put X " = Xo • Y'. We claim th at the pair (X ", F0') fits around T . Using Lemma 2.2 and th a t the entries of T are smaller than all other entries, it is enough to prove th a t the b + j th entry in the top row of X " is strictly larger than the j th entry in the bottom row of Y q. This will follow if the b + j th entry in the top row of X " is larger th an or equal to the j th entry in the top row of Y ' . Since X " = X 0 • Y ' and X 0 has a t most b columns, this follows from an easy induction on the number of rows of Y '. It follows from the claim th a t W = X " ■T ■F0' is the canonical factorization of W , and therefore we have (X, Y ) \= (X 0, Y ') |= (X ", Yq) [= (Q, P ) as required. Notice th a t if W = X • T ■Y is a simple factorization and (X, Y )



(X ', Y' ), then

W — X ' - T - Y ' must also be a simple factorization. It follows th a t Lemma 2.4 would be false w ithout the requirement th at W = Q • T ■P is simple.

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17 L e m m a 2 .5 . Let a > 0 be an integer, and let Y and S be tableaux with product A = Y ■S . Let A = A ■A 0 and Y = Y -Y Q be the horizontal cuts through A and Y after row a, and let Y = M ■N be any factorization. Then N -Yq ■S = A ' • .4o fo r some tableau A!, and M ■A' = A . Yn Y =

A = Y ■S =

Y

Proof. The first statem ent follows from the observation th a t the bottom rows of Y can ’t influence the top p art of Y • S, which is a consequence of the row bumping Lemma 2.2 then shows th a t the factorization .4 = (M ■A ') • .40 is a

algorithm .

horizontal cut, so M • A' = A as required. Lem m a

2 .6

. Let

7



be a path through the rank diagram, and let ( . . . , A, B ■C , . . . ) be

a factor sequence fo r

7

such that the product B ■C is the label o f a down-going line

segment. Then ( . . . . A - B . C . . . . ) is also a fa cto r sequence fo r

7

.

.B-C

Proof. We will first consider the case where th e line segment corresponding to .4 goes up. Let

7'

be the path under

7

th a t cuts short this line segment and its successor. B C

.4 A B C Then by definition (

A ■B ■C , . . . ) is a factor sequence for 7 ', which m eans that

( . . . , .4 • B , C , . . . ) is a factor sequence for

7

. In general

7

lies over a p ath like the one

above, and the general case follows from this.



Similarly one can prove th a t if ( . . . , A • B , C , . . . ) is a factor sequence for a path, such th a t A ■B is the label of an up-going line segment, then ( . . . , A , B - C , . . . ) is also a factor sequence for this path.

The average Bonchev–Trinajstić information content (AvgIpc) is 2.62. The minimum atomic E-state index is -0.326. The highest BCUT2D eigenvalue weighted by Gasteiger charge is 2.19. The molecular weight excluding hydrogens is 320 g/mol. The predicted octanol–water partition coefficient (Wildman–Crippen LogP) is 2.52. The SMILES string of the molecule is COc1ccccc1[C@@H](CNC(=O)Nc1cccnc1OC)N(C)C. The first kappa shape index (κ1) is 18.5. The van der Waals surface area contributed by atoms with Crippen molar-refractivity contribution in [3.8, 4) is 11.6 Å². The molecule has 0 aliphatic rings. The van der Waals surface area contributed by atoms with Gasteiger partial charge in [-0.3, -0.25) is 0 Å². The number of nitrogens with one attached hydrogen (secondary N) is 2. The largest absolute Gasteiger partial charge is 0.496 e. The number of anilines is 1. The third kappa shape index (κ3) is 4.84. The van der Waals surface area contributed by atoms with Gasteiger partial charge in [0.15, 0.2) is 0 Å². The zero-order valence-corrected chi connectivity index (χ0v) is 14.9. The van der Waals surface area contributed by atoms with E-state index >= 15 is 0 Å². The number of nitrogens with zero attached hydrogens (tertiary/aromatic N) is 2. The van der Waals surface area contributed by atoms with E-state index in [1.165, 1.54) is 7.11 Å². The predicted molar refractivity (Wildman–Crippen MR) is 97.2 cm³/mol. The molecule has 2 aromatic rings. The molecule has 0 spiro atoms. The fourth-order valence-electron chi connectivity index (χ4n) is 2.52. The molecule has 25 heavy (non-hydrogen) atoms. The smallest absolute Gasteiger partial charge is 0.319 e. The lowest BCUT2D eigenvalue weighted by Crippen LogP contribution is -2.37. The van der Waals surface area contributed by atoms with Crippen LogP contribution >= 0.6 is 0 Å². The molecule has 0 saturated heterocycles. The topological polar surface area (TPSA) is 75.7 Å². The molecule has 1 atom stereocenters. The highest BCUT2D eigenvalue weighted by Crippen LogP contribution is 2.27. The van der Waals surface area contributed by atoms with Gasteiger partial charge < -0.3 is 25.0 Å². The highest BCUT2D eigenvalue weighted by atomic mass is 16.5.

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18 P r o p o s iti o n 2 .7 . Let

7

and

7'

be paths related as in Case 2 o f Figure 2.2, and

let ( . . . , W . . . . ) be a factor sequence fo r

7

such that W is the label o f the displayed

horizontal line segment. W

I f W = Q ■T ■P is any simple factorization of W , then ( . . . , Q, P , . . . ) is a factor sequence fo r

7 '.

Proof. Since ( . . . , W , . . . ) is a factor sequence for

7

, there exists a factorization W —

X ■T ■Y such th a t ( . . . , X , Y , . . . ) is a factor sequence for

7 '.

By Lemma 2.4 we

have { X . Y ) —> (Q , P ). It is therefore enough to show th a t if { X . Y ) )= ( X ' . Y 1) then ( . . . . X ' , Y ' , . . . ) is a factor sequence for 7 '. Let a be the num ber of rows in (the rectangle corresponding to) T, and let Y = Y ■Yq be the horizontal cut through Y after the a th row. We will do the case where a factor of Y is moved to X , the other case is proved using a symmetric argum ent. We then have a factorization Y = M • N such th a t X ' = X ■M and Y ' = N ■lo- We can assume th a t the paths factor sequence for

7

7

and

7'

go down after they meet, and th a t the original

is ( . . . , W, S , . . . ) . W

P u t A = Y - S . Then ( . . . , X , A , . . . ) is a factor sequence for the path with these labels in the picture. Now let T ' be the rectangular tableau associated to the lower triangle, and let A = U ■T' • V be the canonical factorization of A. Since this is a simple factorization we may assume by induction th a t ( . . . , X , U, V, . . . ) is a factor sequence. Using Lem m a 2.5 we deduce th a t N - Y q - S — U' - T ' - V for some tableau U' , such th a t M -U ' = U. Since ( . . . , X , M -U', V , . . . ) is a factor sequence, so is ( . . . , X - M , U', V, . . . ) by Lem m a 2 .6 . This means th a t ( . . . , X ■M, U' ■T' • V,

, X ' , Y ' • S , . . . ) is

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19 a factor sequence, which in turn implies th a t ( . . . , X ', Y ' , S , . . . ) is a factor sequence for Y as required.



The proof of Proposition 2.7 also gives the following: C o ro lla ry

2 .8

. Let ( . . . , X , Y , . . . ) be a factor sequence fo r the path 71 in the propo­

sition. I f (X , Y ) —> (X ', Y 1) then ( . . . , X

V ",. • •)

a factor sequence fo r y .

P roo/ 0/ Theorem 2.3. The “if” im plication follows from the definition. If the se­ quence ( W i , . . . , W n) is a factor sequence, then n applications of Proposition 2.7 shows that (Q0, Pi, Q lt P2, . . . , Qn- i >Pn) is a factor sequence for the path with these labels.

Pi • Qi

P 2 • £?2

It follows th a t Qq and P„ are empty, and { P i - Q i ,..., Pn- 1 -